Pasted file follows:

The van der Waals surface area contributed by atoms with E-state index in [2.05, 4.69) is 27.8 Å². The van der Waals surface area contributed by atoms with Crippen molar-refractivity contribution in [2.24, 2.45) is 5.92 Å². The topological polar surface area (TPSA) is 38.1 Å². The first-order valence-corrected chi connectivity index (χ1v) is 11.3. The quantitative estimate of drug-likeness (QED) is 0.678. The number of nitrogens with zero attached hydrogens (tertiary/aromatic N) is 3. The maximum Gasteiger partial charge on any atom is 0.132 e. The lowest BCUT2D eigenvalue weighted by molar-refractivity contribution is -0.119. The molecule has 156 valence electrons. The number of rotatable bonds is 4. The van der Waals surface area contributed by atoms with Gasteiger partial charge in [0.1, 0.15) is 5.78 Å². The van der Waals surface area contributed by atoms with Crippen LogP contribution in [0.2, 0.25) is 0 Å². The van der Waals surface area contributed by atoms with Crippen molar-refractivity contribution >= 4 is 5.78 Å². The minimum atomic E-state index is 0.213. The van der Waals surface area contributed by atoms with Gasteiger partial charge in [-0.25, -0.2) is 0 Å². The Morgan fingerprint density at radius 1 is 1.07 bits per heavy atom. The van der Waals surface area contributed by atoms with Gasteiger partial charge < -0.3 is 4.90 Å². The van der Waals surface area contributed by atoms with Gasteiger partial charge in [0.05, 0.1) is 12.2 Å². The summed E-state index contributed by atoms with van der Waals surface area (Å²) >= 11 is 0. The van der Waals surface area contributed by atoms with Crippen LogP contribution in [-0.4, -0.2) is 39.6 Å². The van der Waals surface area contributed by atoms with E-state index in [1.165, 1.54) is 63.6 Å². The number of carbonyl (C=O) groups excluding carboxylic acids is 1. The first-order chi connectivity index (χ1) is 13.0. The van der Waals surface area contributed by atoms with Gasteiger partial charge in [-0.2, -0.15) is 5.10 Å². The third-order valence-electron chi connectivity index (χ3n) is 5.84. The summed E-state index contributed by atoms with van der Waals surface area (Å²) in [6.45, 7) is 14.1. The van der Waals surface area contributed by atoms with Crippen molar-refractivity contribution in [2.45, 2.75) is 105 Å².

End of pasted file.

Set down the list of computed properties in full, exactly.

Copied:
The van der Waals surface area contributed by atoms with E-state index in [2.05, 4.69) is 27.8 Å². The van der Waals surface area contributed by atoms with Crippen molar-refractivity contribution in [2.24, 2.45) is 5.92 Å². The topological polar surface area (TPSA) is 38.1 Å². The first-order valence-corrected chi connectivity index (χ1v) is 11.3. The quantitative estimate of drug-likeness (QED) is 0.678. The number of nitrogens with zero attached hydrogens (tertiary/aromatic N) is 3. The maximum Gasteiger partial charge on any atom is 0.132 e. The lowest BCUT2D eigenvalue weighted by molar-refractivity contribution is -0.119. The molecule has 156 valence electrons. The number of rotatable bonds is 4. The van der Waals surface area contributed by atoms with Gasteiger partial charge in [0.1, 0.15) is 5.78 Å². The van der Waals surface area contributed by atoms with Crippen LogP contribution in [0.2, 0.25) is 0 Å². The van der Waals surface area contributed by atoms with Crippen molar-refractivity contribution >= 4 is 5.78 Å². The minimum atomic E-state index is 0.213. The van der Waals surface area contributed by atoms with Gasteiger partial charge in [-0.25, -0.2) is 0 Å². The Morgan fingerprint density at radius 1 is 1.07 bits per heavy atom. The van der Waals surface area contributed by atoms with Gasteiger partial charge < -0.3 is 4.90 Å². The van der Waals surface area contributed by atoms with Gasteiger partial charge in [0.05, 0.1) is 12.2 Å². The summed E-state index contributed by atoms with van der Waals surface area (Å²) >= 11 is 0. The van der Waals surface area contributed by atoms with Crippen LogP contribution in [-0.4, -0.2) is 39.6 Å². The van der Waals surface area contributed by atoms with E-state index in [1.165, 1.54) is 63.6 Å². The number of carbonyl (C=O) groups excluding carboxylic acids is 1. The first-order chi connectivity index (χ1) is 13.0. The van der Waals surface area contributed by atoms with Gasteiger partial charge in [-0.2, -0.15) is 5.10 Å². The third-order valence-electron chi connectivity index (χ3n) is 5.84. The summed E-state index contributed by atoms with van der Waals surface area (Å²) in [6.45, 7) is 14.1. The van der Waals surface area contributed by atoms with Crippen molar-refractivity contribution in [2.45, 2.75) is 105 Å².